# How do you guys determine world co-ordinates?

I’m a complete beginner so today I was looking at gluLookat and thinking about using the camera position as an absolute world position. I place the camera at 0,0,5 observing a triangle at 0,0,0 However this is a bit confusing because the camera is initially looking down the negative z axis and a forward move means a decreasing z value so I cheated a bit by using
-(z)

gluLookAt (0.0, 0.0, -(-5.0), 0.0, 0.0, 0.0, 0.0, 1.0, 0.0);

That is correct the openGL default is looking down the - z axis in ortho mode.
You world co-ordinates will depend a lot on the ortho view setup or perspective view.

Just take the values of you view to determin where your object need to be located.

gluLookAt (0.0, 0.0, -(-5.0), 0.0, 0.0, 0.0, 0.0, 1.0, 0.0);

But if you use gluPerspective then it is rotated to look down the + z axis.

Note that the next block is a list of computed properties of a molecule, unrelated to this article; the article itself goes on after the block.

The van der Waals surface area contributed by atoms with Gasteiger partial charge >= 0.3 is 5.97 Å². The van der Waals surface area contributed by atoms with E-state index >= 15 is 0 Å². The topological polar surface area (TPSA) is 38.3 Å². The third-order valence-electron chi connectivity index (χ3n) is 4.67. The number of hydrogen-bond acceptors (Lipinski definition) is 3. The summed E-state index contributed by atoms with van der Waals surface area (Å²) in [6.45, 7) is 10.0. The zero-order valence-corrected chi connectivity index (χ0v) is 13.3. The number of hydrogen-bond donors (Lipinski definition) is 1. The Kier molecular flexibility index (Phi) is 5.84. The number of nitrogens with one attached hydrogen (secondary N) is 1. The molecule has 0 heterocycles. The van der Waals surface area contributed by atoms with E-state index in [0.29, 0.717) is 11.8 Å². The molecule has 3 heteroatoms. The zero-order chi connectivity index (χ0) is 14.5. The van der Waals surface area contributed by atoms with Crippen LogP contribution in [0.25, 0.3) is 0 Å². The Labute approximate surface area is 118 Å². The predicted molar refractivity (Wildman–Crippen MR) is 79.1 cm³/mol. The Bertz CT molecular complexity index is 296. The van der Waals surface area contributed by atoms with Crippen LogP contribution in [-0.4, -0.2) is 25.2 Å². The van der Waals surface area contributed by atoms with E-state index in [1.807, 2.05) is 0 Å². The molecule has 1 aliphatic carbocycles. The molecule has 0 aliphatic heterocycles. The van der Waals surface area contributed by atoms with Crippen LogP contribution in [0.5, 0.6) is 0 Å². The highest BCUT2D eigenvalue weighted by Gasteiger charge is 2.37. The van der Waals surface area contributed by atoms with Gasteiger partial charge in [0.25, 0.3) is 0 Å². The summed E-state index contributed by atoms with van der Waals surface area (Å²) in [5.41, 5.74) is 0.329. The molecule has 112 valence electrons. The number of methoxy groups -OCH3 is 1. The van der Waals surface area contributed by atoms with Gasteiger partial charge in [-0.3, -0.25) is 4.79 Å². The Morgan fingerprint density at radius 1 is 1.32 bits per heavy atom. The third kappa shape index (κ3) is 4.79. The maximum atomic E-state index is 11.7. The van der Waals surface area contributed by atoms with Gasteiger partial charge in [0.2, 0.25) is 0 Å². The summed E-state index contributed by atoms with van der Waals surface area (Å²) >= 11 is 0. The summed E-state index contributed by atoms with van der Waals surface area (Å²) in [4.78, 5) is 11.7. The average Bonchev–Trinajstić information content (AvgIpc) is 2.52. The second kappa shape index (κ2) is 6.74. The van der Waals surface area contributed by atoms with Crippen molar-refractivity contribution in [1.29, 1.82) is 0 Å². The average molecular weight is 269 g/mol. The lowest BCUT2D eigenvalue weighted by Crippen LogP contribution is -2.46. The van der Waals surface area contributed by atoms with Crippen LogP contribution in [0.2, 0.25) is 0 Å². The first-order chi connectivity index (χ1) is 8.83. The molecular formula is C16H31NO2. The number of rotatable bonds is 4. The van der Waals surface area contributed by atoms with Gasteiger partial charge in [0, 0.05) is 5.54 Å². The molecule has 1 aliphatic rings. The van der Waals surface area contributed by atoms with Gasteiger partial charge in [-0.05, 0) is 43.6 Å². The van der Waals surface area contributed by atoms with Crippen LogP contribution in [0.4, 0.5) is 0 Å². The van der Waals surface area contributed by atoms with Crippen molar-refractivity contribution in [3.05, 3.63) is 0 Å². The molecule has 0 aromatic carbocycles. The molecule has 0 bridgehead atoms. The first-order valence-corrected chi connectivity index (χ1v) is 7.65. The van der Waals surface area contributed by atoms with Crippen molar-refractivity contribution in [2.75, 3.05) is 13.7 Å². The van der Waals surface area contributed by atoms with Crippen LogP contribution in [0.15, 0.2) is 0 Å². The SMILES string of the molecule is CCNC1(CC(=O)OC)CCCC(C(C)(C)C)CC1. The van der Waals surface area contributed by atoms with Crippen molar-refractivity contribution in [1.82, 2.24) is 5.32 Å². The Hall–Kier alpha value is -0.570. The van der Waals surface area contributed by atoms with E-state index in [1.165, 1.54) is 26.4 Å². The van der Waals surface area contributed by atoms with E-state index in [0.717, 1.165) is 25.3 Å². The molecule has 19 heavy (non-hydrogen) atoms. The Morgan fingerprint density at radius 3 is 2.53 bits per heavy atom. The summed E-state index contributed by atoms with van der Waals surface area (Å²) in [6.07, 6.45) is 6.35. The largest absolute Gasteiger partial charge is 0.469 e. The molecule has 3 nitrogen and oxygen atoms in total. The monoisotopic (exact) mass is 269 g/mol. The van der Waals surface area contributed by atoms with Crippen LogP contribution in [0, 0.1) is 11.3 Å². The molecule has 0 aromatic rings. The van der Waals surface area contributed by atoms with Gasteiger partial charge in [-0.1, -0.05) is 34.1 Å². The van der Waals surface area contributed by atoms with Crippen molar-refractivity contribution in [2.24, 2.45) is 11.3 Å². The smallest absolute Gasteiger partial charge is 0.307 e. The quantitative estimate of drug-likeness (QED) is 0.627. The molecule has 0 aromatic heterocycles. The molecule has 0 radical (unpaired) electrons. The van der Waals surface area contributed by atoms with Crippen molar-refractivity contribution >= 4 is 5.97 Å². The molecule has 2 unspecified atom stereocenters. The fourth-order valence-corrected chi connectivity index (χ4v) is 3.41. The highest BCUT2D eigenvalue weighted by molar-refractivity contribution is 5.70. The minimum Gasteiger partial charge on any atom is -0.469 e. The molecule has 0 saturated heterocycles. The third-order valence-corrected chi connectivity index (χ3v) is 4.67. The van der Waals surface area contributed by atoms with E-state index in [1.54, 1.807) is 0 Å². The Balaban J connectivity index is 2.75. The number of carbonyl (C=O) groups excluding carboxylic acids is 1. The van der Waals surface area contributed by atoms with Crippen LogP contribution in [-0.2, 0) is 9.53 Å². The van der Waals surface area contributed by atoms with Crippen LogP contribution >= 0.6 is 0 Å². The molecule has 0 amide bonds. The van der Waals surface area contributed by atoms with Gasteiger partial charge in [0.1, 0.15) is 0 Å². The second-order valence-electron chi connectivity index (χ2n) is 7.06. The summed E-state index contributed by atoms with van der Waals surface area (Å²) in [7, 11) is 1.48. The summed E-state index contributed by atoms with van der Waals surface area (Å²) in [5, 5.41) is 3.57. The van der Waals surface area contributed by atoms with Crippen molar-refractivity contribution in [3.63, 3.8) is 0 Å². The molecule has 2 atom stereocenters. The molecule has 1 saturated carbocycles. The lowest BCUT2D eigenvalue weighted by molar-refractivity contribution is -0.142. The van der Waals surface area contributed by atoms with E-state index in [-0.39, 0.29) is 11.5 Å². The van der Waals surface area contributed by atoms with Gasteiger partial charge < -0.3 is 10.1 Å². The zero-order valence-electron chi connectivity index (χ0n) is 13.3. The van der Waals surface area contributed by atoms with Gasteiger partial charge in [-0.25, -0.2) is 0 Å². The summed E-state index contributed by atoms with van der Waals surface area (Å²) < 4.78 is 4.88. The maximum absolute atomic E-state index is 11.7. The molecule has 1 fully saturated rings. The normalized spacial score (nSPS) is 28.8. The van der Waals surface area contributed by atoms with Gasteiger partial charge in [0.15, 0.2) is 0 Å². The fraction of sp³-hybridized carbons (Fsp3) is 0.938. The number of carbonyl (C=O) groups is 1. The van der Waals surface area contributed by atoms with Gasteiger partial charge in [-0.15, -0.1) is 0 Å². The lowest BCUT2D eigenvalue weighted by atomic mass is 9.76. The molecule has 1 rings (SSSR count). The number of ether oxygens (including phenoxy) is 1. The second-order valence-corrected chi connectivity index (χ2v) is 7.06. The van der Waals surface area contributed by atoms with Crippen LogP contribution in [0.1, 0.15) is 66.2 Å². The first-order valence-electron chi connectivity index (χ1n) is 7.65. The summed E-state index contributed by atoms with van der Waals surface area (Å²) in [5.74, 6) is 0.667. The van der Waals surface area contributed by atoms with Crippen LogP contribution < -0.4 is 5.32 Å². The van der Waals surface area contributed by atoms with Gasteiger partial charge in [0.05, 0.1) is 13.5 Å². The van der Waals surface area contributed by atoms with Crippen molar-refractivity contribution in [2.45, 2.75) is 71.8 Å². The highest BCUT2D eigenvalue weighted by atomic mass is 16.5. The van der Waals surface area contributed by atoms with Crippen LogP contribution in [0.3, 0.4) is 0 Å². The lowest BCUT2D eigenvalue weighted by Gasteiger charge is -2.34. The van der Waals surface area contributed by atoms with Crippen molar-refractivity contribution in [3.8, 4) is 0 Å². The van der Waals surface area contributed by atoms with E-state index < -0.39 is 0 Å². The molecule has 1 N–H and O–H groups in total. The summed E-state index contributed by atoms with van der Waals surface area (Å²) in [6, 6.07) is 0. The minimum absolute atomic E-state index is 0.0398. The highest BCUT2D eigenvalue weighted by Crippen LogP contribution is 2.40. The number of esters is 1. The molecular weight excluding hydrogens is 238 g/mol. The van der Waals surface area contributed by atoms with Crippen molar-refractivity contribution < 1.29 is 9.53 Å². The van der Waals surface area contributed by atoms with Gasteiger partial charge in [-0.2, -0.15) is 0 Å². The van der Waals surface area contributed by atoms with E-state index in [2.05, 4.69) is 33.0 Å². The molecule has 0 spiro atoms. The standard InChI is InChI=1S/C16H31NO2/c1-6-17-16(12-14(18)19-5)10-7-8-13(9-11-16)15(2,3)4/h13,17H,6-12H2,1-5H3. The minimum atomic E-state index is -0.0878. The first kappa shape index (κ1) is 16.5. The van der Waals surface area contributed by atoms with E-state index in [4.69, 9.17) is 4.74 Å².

example for movement:

if (direction == 1) z–; // forward
if (direction == -1) z++; // backward

gluLookAt (0.0, 0.0, z, 0.0, 0.0, 0.0, 0.0, 1.0, 0.0);

Originally posted by eXor:
[b]I’m a complete beginner so today I was looking at gluLookat and thinking about using the camera position as an absolute world position. I place the camera at 0,0,5 observing a triangle at 0,0,0 However this is a bit confusing because the camera is initially looking down the negative z axis and a forward move means a decreasing z value so I cheated a bit by using
-(z)

gluLookAt (0.0, 0.0, -(-5.0), 0.0, 0.0, 0.0, 0.0, 1.0, 0.0);[/b]

[This message has been edited by nexusone (edited 01-02-2003).]

Think of the z axis as going in and out of the monitor (perpendicular on its surface). The negative side is into the monitor, the positive side is out of the monitor.

But I don’t understand your question. If you want your camera at 0,0,5 looking at 0,0,0, use: gluLookAt( 0, 0, 5, 0, 0, 0, 0, 1, 0 ) (assuming you want your up vector parallel to the positive y axis).

Oops, I misinterepreted “looking down the negative z axis” It means the opposite of what I thought it meant.

-(-5) was intentional i.e. +z=-5 make’s it easier to understand. I prefer to look at it like

z++; // forward
z–; // backward

because that is how it would look on a 2D graph of the XZ plane